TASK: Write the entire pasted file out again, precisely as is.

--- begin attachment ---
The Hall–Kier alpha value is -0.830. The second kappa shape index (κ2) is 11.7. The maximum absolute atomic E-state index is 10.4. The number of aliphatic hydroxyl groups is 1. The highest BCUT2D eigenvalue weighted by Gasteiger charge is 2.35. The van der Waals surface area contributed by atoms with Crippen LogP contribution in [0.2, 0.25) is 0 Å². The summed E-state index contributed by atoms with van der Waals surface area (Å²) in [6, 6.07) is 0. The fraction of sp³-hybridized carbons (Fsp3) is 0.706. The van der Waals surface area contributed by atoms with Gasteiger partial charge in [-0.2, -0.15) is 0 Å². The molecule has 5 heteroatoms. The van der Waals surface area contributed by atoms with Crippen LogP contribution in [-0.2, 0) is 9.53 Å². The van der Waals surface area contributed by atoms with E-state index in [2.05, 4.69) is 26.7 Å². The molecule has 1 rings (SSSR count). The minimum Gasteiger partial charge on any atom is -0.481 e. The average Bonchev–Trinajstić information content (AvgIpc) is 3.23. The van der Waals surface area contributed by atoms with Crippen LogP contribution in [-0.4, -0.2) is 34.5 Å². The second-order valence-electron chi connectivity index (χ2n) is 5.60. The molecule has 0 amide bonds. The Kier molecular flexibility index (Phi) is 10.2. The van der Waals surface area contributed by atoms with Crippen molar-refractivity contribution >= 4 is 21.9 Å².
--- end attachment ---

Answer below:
The Hall–Kier alpha value is -0.830. The second kappa shape index (κ2) is 11.7. The maximum absolute atomic E-state index is 10.4. The number of aliphatic hydroxyl groups is 1. The highest BCUT2D eigenvalue weighted by Gasteiger charge is 2.35. The van der Waals surface area contributed by atoms with Crippen LogP contribution in [0.2, 0.25) is 0 Å². The summed E-state index contributed by atoms with van der Waals surface area (Å²) in [6, 6.07) is 0. The fraction of sp³-hybridized carbons (Fsp3) is 0.706. The van der Waals surface area contributed by atoms with Gasteiger partial charge in [-0.2, -0.15) is 0 Å². The molecule has 5 heteroatoms. The van der Waals surface area contributed by atoms with Crippen LogP contribution in [-0.2, 0) is 9.53 Å². The van der Waals surface area contributed by atoms with E-state index in [2.05, 4.69) is 26.7 Å². The molecule has 1 rings (SSSR count). The minimum Gasteiger partial charge on any atom is -0.481 e. The average Bonchev–Trinajstić information content (AvgIpc) is 3.23. The van der Waals surface area contributed by atoms with Crippen LogP contribution in [-0.4, -0.2) is 34.5 Å². The second-order valence-electron chi connectivity index (χ2n) is 5.60. The molecule has 0 amide bonds. The Kier molecular flexibility index (Phi) is 10.2. The van der Waals surface area contributed by atoms with Crippen molar-refractivity contribution >= 4 is 21.9 Å².